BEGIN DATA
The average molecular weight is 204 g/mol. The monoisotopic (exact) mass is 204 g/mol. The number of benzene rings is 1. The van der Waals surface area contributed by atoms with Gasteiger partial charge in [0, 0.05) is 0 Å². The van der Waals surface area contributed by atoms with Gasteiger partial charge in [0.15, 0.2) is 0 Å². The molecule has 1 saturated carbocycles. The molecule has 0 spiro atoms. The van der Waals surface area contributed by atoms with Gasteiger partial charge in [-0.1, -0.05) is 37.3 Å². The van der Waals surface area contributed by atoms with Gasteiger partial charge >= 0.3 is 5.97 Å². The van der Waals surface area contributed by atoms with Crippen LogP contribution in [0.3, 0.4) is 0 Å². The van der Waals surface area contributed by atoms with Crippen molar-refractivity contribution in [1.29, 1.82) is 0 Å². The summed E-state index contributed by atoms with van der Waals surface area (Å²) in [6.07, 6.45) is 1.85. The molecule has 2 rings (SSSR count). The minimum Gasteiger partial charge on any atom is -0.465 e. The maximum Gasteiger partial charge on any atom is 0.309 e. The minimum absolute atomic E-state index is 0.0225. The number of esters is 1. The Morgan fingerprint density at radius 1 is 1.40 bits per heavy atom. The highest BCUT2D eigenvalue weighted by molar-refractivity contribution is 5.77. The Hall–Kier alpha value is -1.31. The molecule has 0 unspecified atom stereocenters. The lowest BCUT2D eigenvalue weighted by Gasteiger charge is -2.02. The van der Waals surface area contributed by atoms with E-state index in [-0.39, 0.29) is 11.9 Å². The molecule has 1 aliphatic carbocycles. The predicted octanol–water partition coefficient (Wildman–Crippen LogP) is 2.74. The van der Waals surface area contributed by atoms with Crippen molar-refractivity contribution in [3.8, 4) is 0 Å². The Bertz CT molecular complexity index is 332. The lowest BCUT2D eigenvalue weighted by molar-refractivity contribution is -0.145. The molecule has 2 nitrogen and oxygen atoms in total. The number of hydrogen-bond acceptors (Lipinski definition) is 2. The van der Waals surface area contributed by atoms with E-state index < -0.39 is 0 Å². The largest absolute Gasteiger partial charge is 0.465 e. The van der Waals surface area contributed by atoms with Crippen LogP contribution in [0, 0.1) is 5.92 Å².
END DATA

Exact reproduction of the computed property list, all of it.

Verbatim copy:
The average molecular weight is 204 g/mol. The monoisotopic (exact) mass is 204 g/mol. The number of benzene rings is 1. The van der Waals surface area contributed by atoms with Gasteiger partial charge in [0, 0.05) is 0 Å². The van der Waals surface area contributed by atoms with Gasteiger partial charge in [0.15, 0.2) is 0 Å². The molecule has 1 saturated carbocycles. The molecule has 0 spiro atoms. The van der Waals surface area contributed by atoms with Gasteiger partial charge in [-0.1, -0.05) is 37.3 Å². The van der Waals surface area contributed by atoms with Gasteiger partial charge >= 0.3 is 5.97 Å². The van der Waals surface area contributed by atoms with Crippen LogP contribution in [0.3, 0.4) is 0 Å². The van der Waals surface area contributed by atoms with Crippen molar-refractivity contribution in [1.29, 1.82) is 0 Å². The summed E-state index contributed by atoms with van der Waals surface area (Å²) in [6.07, 6.45) is 1.85. The molecule has 2 rings (SSSR count). The minimum Gasteiger partial charge on any atom is -0.465 e. The maximum Gasteiger partial charge on any atom is 0.309 e. The minimum absolute atomic E-state index is 0.0225. The number of esters is 1. The Morgan fingerprint density at radius 1 is 1.40 bits per heavy atom. The highest BCUT2D eigenvalue weighted by molar-refractivity contribution is 5.77. The Hall–Kier alpha value is -1.31. The molecule has 0 unspecified atom stereocenters. The lowest BCUT2D eigenvalue weighted by Gasteiger charge is -2.02. The van der Waals surface area contributed by atoms with E-state index in [-0.39, 0.29) is 11.9 Å². The molecule has 1 aliphatic carbocycles. The predicted octanol–water partition coefficient (Wildman–Crippen LogP) is 2.74. The van der Waals surface area contributed by atoms with Crippen molar-refractivity contribution in [3.8, 4) is 0 Å². The Bertz CT molecular complexity index is 332. The lowest BCUT2D eigenvalue weighted by molar-refractivity contribution is -0.145. The molecule has 2 nitrogen and oxygen atoms in total. The number of hydrogen-bond acceptors (Lipinski definition) is 2. The van der Waals surface area contributed by atoms with E-state index < -0.39 is 0 Å². The largest absolute Gasteiger partial charge is 0.465 e. The van der Waals surface area contributed by atoms with Crippen LogP contribution in [0, 0.1) is 5.92 Å².